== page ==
As a human imprint, Alice the Great Horned Owl thinks I'm her mate. She directs many of her vocalizations toward me and expects me to respond appropriately. Since no one has written a book titled "How to Be a Male Great Horned Owl," nor has ever studied their vocalizations, I took on the task. I record both Alice and wild owls, but realized I needed a captive breeding pair to record all of the vocalizations and vocal development starting while they are still in the egg.
I received permits from the state and federal government to breed a pair of Great Horned Owls who are blind in their right eyes, Rusty and Iris. They live in a 1000+ square foot breeding and release training complex outfitted with six security cameras and microphones so they can be observed without knowing it.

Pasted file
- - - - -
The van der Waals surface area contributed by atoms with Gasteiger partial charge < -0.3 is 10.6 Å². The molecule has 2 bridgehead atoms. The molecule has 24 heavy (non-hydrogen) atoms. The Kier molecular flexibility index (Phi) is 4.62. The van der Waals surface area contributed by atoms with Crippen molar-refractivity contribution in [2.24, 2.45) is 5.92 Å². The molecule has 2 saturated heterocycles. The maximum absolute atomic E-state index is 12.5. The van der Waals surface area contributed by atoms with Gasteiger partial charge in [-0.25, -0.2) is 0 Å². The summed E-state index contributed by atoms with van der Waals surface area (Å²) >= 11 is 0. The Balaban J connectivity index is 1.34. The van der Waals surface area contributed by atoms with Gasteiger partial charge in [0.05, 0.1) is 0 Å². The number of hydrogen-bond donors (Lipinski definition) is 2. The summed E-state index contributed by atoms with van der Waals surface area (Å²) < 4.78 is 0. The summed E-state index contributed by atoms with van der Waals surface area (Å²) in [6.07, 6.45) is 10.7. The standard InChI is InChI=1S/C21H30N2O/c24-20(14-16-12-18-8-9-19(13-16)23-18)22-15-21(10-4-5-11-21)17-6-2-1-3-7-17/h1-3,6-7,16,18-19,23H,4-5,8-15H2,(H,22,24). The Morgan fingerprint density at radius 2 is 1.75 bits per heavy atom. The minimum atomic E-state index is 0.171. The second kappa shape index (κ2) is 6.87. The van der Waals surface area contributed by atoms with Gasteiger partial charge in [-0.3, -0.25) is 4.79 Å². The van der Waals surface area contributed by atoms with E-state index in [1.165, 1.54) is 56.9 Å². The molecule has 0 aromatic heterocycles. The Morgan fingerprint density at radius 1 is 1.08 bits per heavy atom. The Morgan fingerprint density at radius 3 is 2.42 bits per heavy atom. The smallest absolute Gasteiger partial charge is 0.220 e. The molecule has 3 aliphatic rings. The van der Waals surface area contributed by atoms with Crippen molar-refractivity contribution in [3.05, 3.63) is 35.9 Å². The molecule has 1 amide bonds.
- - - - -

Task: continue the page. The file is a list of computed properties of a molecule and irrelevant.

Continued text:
Although the audio and video from all the cameras is archived for 4 days, it is impossible for me to review it all. To solve this problem I broadcast live video feeds of two of the cameras to our website and ask viewers to help with observations by filling out online observation forms when certain vocalizations and behaviors are seen. I have gotten FANTASTIC observations that I could never have made by myself.
This Citizen Science project is excellent for the viewers too. People from around the world watch at all times of day. Many of these people do not have many friends, are ill, or otherwise don't have much of a social life. Our online chat room provides a place for them to make friends (and many of them have now come to our International Festival of Owls and have met in person.) But it also gives them a sense of importance because they are not merely watching cute little owls, they are actually making meaningful contributions to research.
It has been great to see how the people in chat have responded to my questions, and to see their own scientific curiosity sparked. They want to learn more! I also use the opportunity to teach them how to live in more owl-friendly ways.
Financiado pelo capítulo Awesome Without Borders (June 2013)